Fall is right around the corner, and for many of us that means baking goodies with pecans. Pecans are native to the Southern region of the US, particularly along the Mississippi River flood plain. In 2022, Georgia was the top producer of improved varieties of pecans, contributing almost 43% of the US value of production. Native pecans are a much smaller portion of total US pecan production. Oklahoma was the top producer of native varieties of pecans, contributing 72% of the US value of production1.
Pecan producers, like other agricultural sectors, have been faced with rising input costs in the last 3 years. Pests, diseases, and predation are big challenges in pecan production, and the costs of managing those challenges are forcing producers to make hard management decisions. Native pecan grove owners have been particularly hard hit since their groves also have lower yields as compared to improved pecan varieties. This, along with higher maintenance costs for existing trees, leads to issues for those hoping to draw a profit from their pecan harvest. Higher input costs open producers to greater risks when it comes to price and yield declines. Insurance exists to help cover essential costs should a disaster event happen.
Whether a producer is involved in managing a native pecan grove or an improved pecan orchard, the risks for each can be equally damaging to profitability. Insurance can be combined with disaster programs in many cases in extreme events. There are many risks that affect the health and yield of a pecan operation; however, some of the main factors are listed below:
- Freeze – An early fall freeze prior to shuck split can reduce yields. Shucks may be frozen and incapable of opening to release the pecans.
- Drought – Oklahoma has been in a drought for several years. This can stunt the growth of trees, trigger nut drop, and cause yield reductions for 3-5 years.
- Insects – The pecan weevil and other pests can be controlled with approved pesticides and maintenance practices. View additional fact sheets for more information here.
- Disease – Make sure to spray fungicides at the proper rate and time for maximum effectiveness.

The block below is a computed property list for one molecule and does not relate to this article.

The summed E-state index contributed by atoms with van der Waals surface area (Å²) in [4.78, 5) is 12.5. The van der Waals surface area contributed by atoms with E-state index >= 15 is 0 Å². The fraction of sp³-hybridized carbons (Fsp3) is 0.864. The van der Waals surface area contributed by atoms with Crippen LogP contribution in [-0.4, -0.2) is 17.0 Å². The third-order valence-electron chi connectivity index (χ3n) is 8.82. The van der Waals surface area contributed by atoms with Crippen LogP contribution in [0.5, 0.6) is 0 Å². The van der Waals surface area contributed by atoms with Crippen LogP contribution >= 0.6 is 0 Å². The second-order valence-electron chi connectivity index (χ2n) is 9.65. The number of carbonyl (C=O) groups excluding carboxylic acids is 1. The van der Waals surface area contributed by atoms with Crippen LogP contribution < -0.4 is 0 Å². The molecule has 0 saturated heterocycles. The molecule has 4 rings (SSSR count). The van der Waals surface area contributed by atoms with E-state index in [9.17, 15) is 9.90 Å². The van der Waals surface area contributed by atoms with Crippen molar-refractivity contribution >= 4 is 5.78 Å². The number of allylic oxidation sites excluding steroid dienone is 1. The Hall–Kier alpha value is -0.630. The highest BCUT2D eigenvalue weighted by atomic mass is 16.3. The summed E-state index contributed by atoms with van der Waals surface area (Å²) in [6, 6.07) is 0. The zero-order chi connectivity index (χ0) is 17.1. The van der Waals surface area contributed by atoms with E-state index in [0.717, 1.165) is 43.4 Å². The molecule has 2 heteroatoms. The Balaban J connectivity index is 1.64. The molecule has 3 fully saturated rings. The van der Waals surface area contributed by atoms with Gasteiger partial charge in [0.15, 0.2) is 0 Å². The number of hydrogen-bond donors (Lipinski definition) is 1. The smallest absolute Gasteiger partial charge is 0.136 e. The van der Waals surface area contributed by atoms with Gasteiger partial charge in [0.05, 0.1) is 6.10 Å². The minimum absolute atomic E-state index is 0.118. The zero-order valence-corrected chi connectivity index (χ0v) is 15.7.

- Predation – Utilize various methods including sound deterrents, trapping, or hunting for multiple species, and make sure to pick up harvested nuts as quickly as possible to reduce loss.
Pecans are considered to be a specialty crop which means they are not eligible for commodity safety net programs like Agricultural Risk Coverage and Price Loss Coverage. Pecan producers are primarily dependent on crop insurance, disaster programs like the Tree Assistance Program (TAP), and more traditional risk management like operation diversification. USDA RMA offers a variety of insurance coverage plans for specialty crop producers. How much insurance a farm will need is determined, in part, by the level of costs that are “essential” in any given year. This will vary widely from farm to farm. An improved pecan farm that does its own processing and sells directly to retail will have quite different risks and costs of production than a native pecan farm selling primarily wholesale.
In Oklahoma, pecans can be insured if the grove or orchard is at least one acre and the insured trees have produced a minimum production, which is: 600 pounds in one of the last 4 years for improved variety pecans in irrigated orchards, and 300 pounds in one of the last 4 years for native pecans or improved variety pecans without irrigation. The Pecan Revenue Insurance product covers unfavorable weather, declines in market prices, irrigation failure, fire, insects, disease, and other acts of God. If you are interested in Pecan Revenue Insurance, ask your neighbors about nearby crop insurance agents that offer that coverage.
Pecan Revenue Insurance can provide a needed safety net in the event of a significant weather event. As shown in the figure, the 2018 drought which was severe for Southwestern pecan producers, in particular, resulted in insurance payouts to help cover production costs. Similarly, Pecan Revenue Insurance meant the difference in paying the bills for producers in Oklahoma that were impacted by drought in 2022. As an example of how the insurance product might work, consider an improved variety pecan operation based in Northeast Oklahoma. Starting with an estimated production cost for 2023 of $1,546 per acre for a producer that has irrigated, improved pecan groves and sells in the premium market. In a year where the weather cooperates and prices are reasonable (not the best but not the worst), the producer might make a net profit of $506/acre. However, what about a drought year that reduces yield by 26% and prices remain around the same level? That producer could experience a 163% reduction in net returns or a net loss of $800 per acre. What if they purchase Pecan Revenue Insurance? In this particular scenario, the producer has a cost of insurance that reduces the net return per acre in a typical year to $369/acre; however, in a drought year, the producer experiences a shallower financial loss (132% reduction in net returns).
Risk management for specialty crop producers has come up in several of the 2023 farm bill listening sessions. Supply chain disruptions and restaurant closures hit the pecan sector in 2020, followed by severe weather events that impacted regional production. It takes years for pecan groves to recover from tree damage or to establish replacement trees. Risk management is individual to a farm, and insurance may play a role in that overall risk management plan. For more information on Pecan Revenue Insurance in your local area, contact your local crop insurance agent.
 USDA NASS Pecan Production Report https://downloads.usda.library.cornell.edu/usda-esmis/files/5425kg32f/n5840623x/ww72cn927/pecnpr23.pdf